Covid-19 and heart disease

Find out what the Covid-19 coronavirus means for people with heart conditions. We explain the Alert Level 1 restrictions, give tips on lowering your risk of infection, and tell you where to get support.

In this article

Covid-19 is a new virus that can affect your lungs, airways and sometimes your heart. It is one of a large group of different viruses called coronaviruses.

There is currently no vaccine to stop you getting Covid-19, but there are simple steps that you, your family and whānau can take to reduce your risk of getting it.

I have heart disease, am I more at risk from Covid-19?

Having a heart condition doesn't make you more likely to catch Covid-19.

However, research from overseas shows that people with heart disease or a serious heart condition are more likely to become severely ill from Covid-19 and have a higher risk of death.

Other medical conditions that put you more at risk include:

  • chronic lung disease such as cystic fibrosis, bronchiectasis, chronic obstructive respiratory disease emphysema, severe asthma
  • high blood pressure that isn't well controlled
  • diabetes that isn’t well controlled
  • chronic kidney disease
  • liver disease
  • conditions and treatments that weaken your immune system, such as some cancers, immune deficiencies.

You may also be at more risk if you:

  • are over 70
  • live in an aged care facility
  • smoke
  • are Māori, Pacific or of another ethnic minority, particularly where there are also chronic health conditions, crowded housing and difficulty accessing healthcare.
  • are severely obese (have a BMI of 40 or over).
  • are undergoing dialysis.
  • are in the third stage of pregnancy.

You can read more about at risk groups of the Ministry of Health website.

What does Alert Level 1 mean?

New Zealand moved to alert Level 1 at 11.59pm on 8 June 2020.

Alert Level 1 means that Covid-19 is controlled within New Zealand, but remains uncontrolled overseas. It’s also possible that isolated household transmission could be occurring in New Zealand.

Alert Level 1 means you can move freely around the country. There are no restrictions on gatherings. Schools and workplaces are open and there are no restrictions on domestic transport.

Border restrictions are still in place to reduce the risk of bringing Covid-19 into New Zealand.

Intensive testing for Covid-19 and rapid contract training measures are still in place. Self-isolation and quarantine required when positive cases are identified and when you’re waiting for the result of a test.

Important safety measures remain in place at Alert Levels. These are the Government's "Golden Rules" for everyone at Alert Level 1.

  • If you're sick, stay home. Don't go to work or school. Don’t socialise.
  • If you have cold or flu symptoms call your doctor or Healthline and make sure you get tested.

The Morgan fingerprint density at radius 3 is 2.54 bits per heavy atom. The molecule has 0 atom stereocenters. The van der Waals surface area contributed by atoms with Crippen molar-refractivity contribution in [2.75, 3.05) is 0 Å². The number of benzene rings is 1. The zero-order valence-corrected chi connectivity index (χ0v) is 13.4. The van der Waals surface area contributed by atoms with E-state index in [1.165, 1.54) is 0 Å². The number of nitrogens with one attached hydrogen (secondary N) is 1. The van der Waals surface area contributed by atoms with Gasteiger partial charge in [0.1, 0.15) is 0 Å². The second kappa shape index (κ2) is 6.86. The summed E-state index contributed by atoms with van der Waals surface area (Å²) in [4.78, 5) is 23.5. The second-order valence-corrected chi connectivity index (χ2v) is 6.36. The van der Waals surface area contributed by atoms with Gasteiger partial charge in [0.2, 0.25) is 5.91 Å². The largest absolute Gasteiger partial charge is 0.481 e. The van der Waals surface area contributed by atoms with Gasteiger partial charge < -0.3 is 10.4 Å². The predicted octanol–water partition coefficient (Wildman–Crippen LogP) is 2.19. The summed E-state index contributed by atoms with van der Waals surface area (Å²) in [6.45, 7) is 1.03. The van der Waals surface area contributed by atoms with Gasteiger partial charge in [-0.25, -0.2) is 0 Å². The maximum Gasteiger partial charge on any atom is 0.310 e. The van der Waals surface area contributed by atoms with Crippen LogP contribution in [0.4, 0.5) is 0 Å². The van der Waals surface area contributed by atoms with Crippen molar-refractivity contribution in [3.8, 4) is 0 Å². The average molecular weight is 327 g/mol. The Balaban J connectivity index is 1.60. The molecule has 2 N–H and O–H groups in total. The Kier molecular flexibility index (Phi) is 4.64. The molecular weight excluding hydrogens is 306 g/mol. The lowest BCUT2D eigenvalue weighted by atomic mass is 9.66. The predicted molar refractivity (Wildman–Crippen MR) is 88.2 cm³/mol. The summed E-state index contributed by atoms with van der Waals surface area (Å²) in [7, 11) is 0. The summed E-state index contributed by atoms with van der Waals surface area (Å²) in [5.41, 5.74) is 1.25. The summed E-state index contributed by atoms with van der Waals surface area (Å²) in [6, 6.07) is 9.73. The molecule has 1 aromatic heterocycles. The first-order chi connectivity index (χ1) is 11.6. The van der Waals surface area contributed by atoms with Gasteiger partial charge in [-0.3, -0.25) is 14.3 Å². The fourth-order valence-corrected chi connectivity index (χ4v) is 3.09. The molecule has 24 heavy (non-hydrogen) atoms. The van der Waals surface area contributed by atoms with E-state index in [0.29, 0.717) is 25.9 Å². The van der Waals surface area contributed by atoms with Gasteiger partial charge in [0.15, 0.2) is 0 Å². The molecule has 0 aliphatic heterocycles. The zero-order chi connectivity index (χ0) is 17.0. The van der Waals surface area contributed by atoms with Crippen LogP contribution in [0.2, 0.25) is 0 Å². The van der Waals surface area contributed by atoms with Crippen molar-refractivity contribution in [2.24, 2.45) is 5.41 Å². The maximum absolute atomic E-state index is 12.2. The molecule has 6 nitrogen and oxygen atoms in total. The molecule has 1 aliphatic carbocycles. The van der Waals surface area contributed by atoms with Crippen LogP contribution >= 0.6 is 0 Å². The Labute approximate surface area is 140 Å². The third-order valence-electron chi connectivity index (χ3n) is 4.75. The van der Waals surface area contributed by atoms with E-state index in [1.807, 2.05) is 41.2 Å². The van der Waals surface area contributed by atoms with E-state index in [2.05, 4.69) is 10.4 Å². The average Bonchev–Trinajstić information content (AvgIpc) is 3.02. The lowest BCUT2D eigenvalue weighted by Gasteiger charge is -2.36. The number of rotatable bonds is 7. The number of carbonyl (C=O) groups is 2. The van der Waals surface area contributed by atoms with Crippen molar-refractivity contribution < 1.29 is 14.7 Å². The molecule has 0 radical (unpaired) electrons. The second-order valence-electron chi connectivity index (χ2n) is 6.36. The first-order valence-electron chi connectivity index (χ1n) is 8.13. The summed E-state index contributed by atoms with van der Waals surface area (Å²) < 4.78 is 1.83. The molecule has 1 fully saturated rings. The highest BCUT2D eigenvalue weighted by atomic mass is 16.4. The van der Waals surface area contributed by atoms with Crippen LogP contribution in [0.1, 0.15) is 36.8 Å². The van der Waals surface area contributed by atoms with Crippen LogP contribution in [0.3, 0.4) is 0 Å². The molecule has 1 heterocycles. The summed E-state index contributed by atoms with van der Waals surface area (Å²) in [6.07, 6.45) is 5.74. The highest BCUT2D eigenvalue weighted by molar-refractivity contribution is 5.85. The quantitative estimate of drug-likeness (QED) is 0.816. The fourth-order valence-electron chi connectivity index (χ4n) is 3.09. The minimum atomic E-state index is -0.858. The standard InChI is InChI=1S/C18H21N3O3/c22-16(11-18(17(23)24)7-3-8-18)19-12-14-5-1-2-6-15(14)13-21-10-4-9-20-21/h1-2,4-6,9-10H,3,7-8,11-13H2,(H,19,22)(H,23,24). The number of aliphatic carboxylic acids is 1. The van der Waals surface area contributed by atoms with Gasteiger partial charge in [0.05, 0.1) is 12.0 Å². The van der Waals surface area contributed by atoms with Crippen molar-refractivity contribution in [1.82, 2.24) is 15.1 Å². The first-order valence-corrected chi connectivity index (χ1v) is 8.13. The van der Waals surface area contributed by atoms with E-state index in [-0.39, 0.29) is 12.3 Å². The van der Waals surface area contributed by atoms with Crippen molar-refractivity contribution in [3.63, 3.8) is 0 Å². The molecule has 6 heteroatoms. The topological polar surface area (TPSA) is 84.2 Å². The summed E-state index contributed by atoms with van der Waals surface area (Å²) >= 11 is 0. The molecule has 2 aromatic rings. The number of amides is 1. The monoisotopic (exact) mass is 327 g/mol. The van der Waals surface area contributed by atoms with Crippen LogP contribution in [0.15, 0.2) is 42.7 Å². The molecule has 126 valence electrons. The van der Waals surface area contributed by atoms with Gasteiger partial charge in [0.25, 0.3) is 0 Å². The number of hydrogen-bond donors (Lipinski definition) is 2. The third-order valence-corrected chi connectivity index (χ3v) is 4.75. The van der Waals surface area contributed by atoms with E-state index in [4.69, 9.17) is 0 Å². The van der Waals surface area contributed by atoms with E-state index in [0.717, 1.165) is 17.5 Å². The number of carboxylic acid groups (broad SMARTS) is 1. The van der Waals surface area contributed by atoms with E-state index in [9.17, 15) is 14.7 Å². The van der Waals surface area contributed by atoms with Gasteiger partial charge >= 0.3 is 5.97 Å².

• Wash your hands. Wash your hands. Wash your hands.
  • Sneeze and cough into your elbow, and regularly disinfect shared surfaces.
  • If you are told by health authorities to self-isolate you must do so immediately.
  • If you’re concerned about your wellbeing or have underlying health conditions, work with your GP to understand how best to stay healthy.
  • Keep track of where you’ve been and who you’ve seen to help contact tracing if needed. Use the NZ COVID Tracer app as a handy way of doing this.
  • Businesses should help people keep track of their movements by displaying the Ministry of Health QR Code for contact tracing
  • Stay vigilant. There is still a global pandemic going on. People and businesses should be prepared to act fast to step up Alert Levels if we have to.
  • People will have had different experiences over the last couple of months. Whatever you’re feeling — it’s okay. Be kind to others. Be kind to yourself.

Tips for those in high-risk groups

There are no restrictions at Alert Level 1, but it still important to take extra care if you're in a high-risk group. Maintain physical distance from others and keep up good hygiene practices.

Things you can do to stay safe:

  • Keep a two metre distance from people you don't know in public places and take extra care with hygiene practices.
  • Avoid touching surfaces and wash your hands before and after you leave home.
  • Wipe keys, handrails and regularly touched surfaces.
  • Avoid passing around your mobile phone to other people.
  • Keep a record of where you’ve been and who you’ve seen. The Ministry of Health has a NZ COVID Tracer app, if you’d like to keep a digital diary.

Talk to your GP if you're unsure about your level of risk and what extra safety measures you need to take.

You should continue to go to appointments for your medical condition. Health services such as your GP and hospitals have measures in place to keep both you and staff safe.

You can read the government's advice for higher risk people on the Ministry of Health website.

Shopping

At Alert Level 1, it's ok for you to go to shops. Otherwise continue to use online shopping if that's preferable for you.

Should I go to work?

It is now ok for you to return to work. Some people may still choose to work from home if they prefer and their employer agrees.